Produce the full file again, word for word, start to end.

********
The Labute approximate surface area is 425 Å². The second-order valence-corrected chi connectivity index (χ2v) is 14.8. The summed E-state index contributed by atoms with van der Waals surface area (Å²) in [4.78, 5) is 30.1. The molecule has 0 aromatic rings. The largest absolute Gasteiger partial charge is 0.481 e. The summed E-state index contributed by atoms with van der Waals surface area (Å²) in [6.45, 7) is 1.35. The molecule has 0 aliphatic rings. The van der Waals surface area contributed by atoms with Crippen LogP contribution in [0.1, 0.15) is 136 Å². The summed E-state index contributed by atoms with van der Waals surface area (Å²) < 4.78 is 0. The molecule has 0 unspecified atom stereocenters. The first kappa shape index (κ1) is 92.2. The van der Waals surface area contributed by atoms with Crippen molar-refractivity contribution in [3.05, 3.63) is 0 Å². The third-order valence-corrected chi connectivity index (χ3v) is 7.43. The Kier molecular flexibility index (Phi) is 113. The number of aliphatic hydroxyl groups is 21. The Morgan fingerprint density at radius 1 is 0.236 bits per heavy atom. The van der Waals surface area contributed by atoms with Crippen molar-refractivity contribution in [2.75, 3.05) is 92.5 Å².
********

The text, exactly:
The Labute approximate surface area is 425 Å². The second-order valence-corrected chi connectivity index (χ2v) is 14.8. The summed E-state index contributed by atoms with van der Waals surface area (Å²) in [4.78, 5) is 30.1. The molecule has 0 aromatic rings. The largest absolute Gasteiger partial charge is 0.481 e. The summed E-state index contributed by atoms with van der Waals surface area (Å²) in [6.45, 7) is 1.35. The molecule has 0 aliphatic rings. The van der Waals surface area contributed by atoms with Crippen LogP contribution in [0.1, 0.15) is 136 Å². The summed E-state index contributed by atoms with van der Waals surface area (Å²) < 4.78 is 0. The molecule has 0 unspecified atom stereocenters. The first kappa shape index (κ1) is 92.2. The van der Waals surface area contributed by atoms with Crippen molar-refractivity contribution in [3.05, 3.63) is 0 Å². The third-order valence-corrected chi connectivity index (χ3v) is 7.43. The Kier molecular flexibility index (Phi) is 113. The number of aliphatic hydroxyl groups is 21. The Morgan fingerprint density at radius 1 is 0.236 bits per heavy atom. The van der Waals surface area contributed by atoms with Crippen molar-refractivity contribution in [2.75, 3.05) is 92.5 Å².